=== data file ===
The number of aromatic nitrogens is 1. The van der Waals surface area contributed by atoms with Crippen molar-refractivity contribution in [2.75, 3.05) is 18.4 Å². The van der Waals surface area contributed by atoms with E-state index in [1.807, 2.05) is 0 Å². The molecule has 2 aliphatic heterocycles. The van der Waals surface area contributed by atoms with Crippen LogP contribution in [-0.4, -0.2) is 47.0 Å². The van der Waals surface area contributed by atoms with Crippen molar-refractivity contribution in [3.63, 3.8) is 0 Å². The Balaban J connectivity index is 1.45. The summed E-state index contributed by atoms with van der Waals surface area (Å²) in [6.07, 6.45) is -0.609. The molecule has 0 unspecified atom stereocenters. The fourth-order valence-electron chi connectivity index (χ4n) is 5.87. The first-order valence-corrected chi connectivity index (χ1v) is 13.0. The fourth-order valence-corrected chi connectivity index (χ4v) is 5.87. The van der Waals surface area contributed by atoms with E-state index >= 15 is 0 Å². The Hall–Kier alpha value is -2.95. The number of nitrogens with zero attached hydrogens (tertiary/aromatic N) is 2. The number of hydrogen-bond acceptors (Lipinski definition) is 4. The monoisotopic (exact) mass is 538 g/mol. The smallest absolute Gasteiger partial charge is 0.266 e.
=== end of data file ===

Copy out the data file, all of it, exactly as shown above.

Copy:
The number of aromatic nitrogens is 1. The van der Waals surface area contributed by atoms with Crippen molar-refractivity contribution in [2.75, 3.05) is 18.4 Å². The van der Waals surface area contributed by atoms with E-state index in [1.807, 2.05) is 0 Å². The molecule has 2 aliphatic heterocycles. The van der Waals surface area contributed by atoms with Crippen LogP contribution in [-0.4, -0.2) is 47.0 Å². The van der Waals surface area contributed by atoms with Crippen molar-refractivity contribution in [3.63, 3.8) is 0 Å². The Balaban J connectivity index is 1.45. The summed E-state index contributed by atoms with van der Waals surface area (Å²) in [6.07, 6.45) is -0.609. The molecule has 0 unspecified atom stereocenters. The fourth-order valence-electron chi connectivity index (χ4n) is 5.87. The first-order valence-corrected chi connectivity index (χ1v) is 13.0. The fourth-order valence-corrected chi connectivity index (χ4v) is 5.87. The van der Waals surface area contributed by atoms with E-state index >= 15 is 0 Å². The Hall–Kier alpha value is -2.95. The number of nitrogens with zero attached hydrogens (tertiary/aromatic N) is 2. The number of hydrogen-bond acceptors (Lipinski definition) is 4. The monoisotopic (exact) mass is 538 g/mol. The smallest absolute Gasteiger partial charge is 0.266 e.